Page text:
Tools to streamline their work, like EKG diagnostic software, would help by “cutting out the middleman,” he said. The diagnostic tool can confirm a heart attack, allowing EMTS to more quickly transport patients to the correct location. But the tool is too far out of their budget, he said.

“Just the equipment alone is going to cost between $9.000 to $15,000,” he said. “Brand-new is anywhere between $35,000 and $40,000. And we just don’t have that in our budget.”

Patricia Skiba, a registered nurse and Cochecton volunteer, said, “It’s a tool every EMS service should have. It’s the difference between night and day with saving someone’s life. In my opinion, the state should provide that equipment to every EMS service, especially when you’re in a rural area like this, so far away from hospitals.”

Volunteers in short supply

It’s not just Cochecton and Jeffersonville that are strapped. The high number of mutual aid requests and calls from different jurisdictions indicate the system is burdened countywide. Mutual aid requests and service calls to out-of-area providers are common and increasing, Bruce said. Out of 223 calls, he said, around 100 were for mutual aid outside of Cochecton’s emergency service, with many coming from Bethel, Monticello, and Jeffersonville. 

“The problem with mutual aid is there are already manpower shortages or not enough volunteers,” Bruce said. 

In 2022, the turnover rate for ambulance corps nationwide was 36 percent for full-time EMTs and 27 percent for full-time paramedics, according to an American Ambulance Association survey, with more than half leaving voluntarily. More than one-third of new hires don’t last through their first year, the survey found.

“Low wages, a lack of work-life balance and burnout are among factors driving emergency medical services personnel around the country to quit ambulance duty,” the PEW Trusts reported last year. Cochecton corps president Mike Attianese said it’s not a recruitment problem but a retention problem. “Getting volunteers isn’t a problem,” he said. “It’s getting them to get on a call.”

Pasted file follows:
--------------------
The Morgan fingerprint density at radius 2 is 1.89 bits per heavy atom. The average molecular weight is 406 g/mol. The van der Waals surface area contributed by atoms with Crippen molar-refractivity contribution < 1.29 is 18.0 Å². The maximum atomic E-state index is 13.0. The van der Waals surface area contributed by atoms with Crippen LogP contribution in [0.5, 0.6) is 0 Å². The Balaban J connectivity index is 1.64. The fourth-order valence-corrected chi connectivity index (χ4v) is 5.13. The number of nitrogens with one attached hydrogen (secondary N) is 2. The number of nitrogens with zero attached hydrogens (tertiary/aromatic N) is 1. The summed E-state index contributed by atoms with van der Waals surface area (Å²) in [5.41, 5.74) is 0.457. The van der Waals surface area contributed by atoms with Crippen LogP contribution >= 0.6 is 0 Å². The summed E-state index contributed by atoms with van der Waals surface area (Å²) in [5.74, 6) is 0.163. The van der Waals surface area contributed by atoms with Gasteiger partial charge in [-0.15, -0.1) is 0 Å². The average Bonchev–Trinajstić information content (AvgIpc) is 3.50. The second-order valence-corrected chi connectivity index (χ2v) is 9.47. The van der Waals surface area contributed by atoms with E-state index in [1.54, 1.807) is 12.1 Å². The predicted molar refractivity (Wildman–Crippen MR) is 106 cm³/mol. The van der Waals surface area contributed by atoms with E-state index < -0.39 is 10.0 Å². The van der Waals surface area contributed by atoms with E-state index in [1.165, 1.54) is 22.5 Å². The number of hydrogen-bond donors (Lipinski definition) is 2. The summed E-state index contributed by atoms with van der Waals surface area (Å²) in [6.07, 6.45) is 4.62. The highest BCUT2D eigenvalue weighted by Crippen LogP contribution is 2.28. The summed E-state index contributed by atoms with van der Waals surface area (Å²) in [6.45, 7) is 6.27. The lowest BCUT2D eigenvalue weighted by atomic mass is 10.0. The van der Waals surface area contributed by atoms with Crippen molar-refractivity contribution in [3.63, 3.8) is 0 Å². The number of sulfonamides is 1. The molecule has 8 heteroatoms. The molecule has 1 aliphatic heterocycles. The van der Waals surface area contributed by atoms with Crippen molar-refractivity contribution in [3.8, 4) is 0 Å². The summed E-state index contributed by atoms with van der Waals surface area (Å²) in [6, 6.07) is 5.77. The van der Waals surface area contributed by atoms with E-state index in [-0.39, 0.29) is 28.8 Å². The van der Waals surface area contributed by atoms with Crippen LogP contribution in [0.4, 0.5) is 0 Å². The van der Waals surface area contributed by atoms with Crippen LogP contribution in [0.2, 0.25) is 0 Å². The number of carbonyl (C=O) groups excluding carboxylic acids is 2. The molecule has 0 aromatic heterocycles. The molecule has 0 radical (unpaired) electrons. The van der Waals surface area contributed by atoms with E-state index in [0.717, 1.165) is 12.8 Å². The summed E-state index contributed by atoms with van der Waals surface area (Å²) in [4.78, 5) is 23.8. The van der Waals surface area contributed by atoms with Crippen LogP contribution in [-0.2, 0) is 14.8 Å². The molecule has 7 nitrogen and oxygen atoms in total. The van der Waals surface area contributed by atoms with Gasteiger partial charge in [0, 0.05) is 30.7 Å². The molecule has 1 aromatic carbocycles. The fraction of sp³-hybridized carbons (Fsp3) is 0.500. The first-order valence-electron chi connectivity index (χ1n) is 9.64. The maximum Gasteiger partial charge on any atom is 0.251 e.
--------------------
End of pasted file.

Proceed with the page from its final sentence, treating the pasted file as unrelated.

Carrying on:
Bruce believes people just don’t have the time. Back in the ‘70s or ‘80s, you could survive on one income, he said. Large employers, like the former IBM plant in Dutchess County, allowed their first-responder employees go out on calls. “You just don’t have employers like that anymore,” he said.

“We don’t like to harp about it but it’s true, we’re the backbone. Him and I”—referring to Attianese —”are responsible for over 50 to 60 percent of us getting out on calls,” said Bruce. 

Terracciano, of the Jeffersonville corps, said a steady stream of volunteers used to come from the local high school—but no longer. “It’s a different generation now,” he said.

Despite the existential threats, volunteers somehow still show up, are still the first at an emergency, and still save lives.

“I put them against the inner city EMS systems because we are with patients a lot longer,” said Bruce. “And we start bringing out our little bags of tricks and trying to do our job a lot more. I do believe we’re making a difference. And I’m pretty much speaking for all the different districts and ambulance squads, even with all of our problems. I think, with what we have to deal with, we’re performing very well.”

Editor's note: This article has been updated to correct an error regarding the Sullivan West school bus accident. The full-sized bus was a Sullivan West bus, but the minivan carrying the two pre-schoolers was a Sullivan County van transporting for county services, not a bus serving the Sullivan West district. The River Reporter regrets the error.

Sullivan West Central School District, Jeffersonville Volunteer First Aid Corps, Ryan Terracciano, emergency medical technicians, EMT, golden hour, heart attack, Jeffersonville, Jeffersonville Adult Home, Sullivan County, Michael Bruce, Town of Cochecton Volunteer Ambulance Corps, Callicoon, Harris, Westchester County, Wayne County, Scranton, Callicoon, Harris Hospital, Orange County, Middletown, Albany, Garnet Health, Catskill Regional, Callicoon Hospital, Sullivan County, EKG diagnostic software, Patricia Skiba, Bethel, Monticello, Jeffersonville, American Ambulance Association, Mike Attianese, DJ Phil Mossman


No comments on this item Please log in to comment by clicking here